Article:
On 10 November 1942, the Panzer company moved through Tulle and Brive. During the march, another Panzer III fell out due to engine trouble. Over the next three days, further road marches were conducted, and Aurilac was reached on 12 November. During the night of 17 November, the Panzer Kompanie was put on alert in readiness for rail transport to Narbonne. The company moved at 2000 hours and arrived on the nineteenth in Narbonne. It conducted a road march of eighty kilometers to Rivesaltes, which lasted about six hours.

On 22 November, the Panzer Kompanie was located in Carcassonne, where the Kompanie spent three days until the twenty-fifth, when a return march to Rivesaltes was conducted. The town was reached on the twenty-sixth. The Panzer Kompanie remained in southern France until 9 December before entraining in Narbonne back to Angouleme.

At the end of November, a new delivery of Panzers arrived in Angouleme, with thirty-nine Panzer III’s and seven Panzer IV’s for 3. Kompanie. The Panzer III’s were used to equip 2.5., and 6. Kompanien6. Kompanie would receive its full issue of Panzer III’s on 1 February 1943. On 12 January, 7. Kompanie collected ten Panzer IV’s at HZA Burg, Magdeburg, and on the same day, the final delivery of twenty-six Panzer III’s completed the equipping of SS-Panzer-Regiment 3. While the Panzer-Regiment was still in Russia, a new 4. Kompanie and 8. Kompanie were created on 15 February in Angouleme for pending organizational changes which occurred in May. The following field post numbers were issued: 8. Kompanie—58505; 4. Kompanie—57182. On 6 April 1943, nine Panzer IV Ausf. F, with a 7.5cm L/24 gun, were issued to SS-Panzer-Regiment 3.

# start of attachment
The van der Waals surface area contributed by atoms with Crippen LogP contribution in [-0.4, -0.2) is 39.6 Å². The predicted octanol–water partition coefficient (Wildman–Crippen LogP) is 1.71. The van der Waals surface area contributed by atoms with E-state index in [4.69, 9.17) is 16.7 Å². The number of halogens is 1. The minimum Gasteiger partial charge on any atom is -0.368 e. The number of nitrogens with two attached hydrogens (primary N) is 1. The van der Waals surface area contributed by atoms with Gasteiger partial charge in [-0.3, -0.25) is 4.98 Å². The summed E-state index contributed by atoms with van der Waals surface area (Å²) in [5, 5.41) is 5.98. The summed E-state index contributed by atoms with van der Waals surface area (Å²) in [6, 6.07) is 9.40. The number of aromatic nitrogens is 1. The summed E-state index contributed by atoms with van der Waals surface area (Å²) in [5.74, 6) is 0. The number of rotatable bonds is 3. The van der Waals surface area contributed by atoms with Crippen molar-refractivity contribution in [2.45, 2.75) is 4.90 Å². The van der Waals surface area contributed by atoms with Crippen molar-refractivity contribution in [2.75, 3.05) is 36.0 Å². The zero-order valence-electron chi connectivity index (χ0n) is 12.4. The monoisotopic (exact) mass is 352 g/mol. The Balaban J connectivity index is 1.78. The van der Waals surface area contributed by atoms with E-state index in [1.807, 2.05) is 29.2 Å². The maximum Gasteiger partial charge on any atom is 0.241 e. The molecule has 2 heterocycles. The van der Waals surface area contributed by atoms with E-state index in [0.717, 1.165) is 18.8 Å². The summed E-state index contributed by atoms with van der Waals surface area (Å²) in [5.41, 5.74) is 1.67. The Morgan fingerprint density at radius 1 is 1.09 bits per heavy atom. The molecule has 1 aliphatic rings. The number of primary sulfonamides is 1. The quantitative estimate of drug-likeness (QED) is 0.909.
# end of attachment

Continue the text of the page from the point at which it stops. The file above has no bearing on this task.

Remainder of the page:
SS-Sturmgeschütze-Abteilung 3 was issued twenty-two StuG III’s on 20 January 1943, and SS-Panzer-Jäger-Abteilung 3 was issued nine schwere PaK.Sfl guns (self-propelled antitank guns) on 18 January 1943.

4(s) Panzer Kompanie Tiger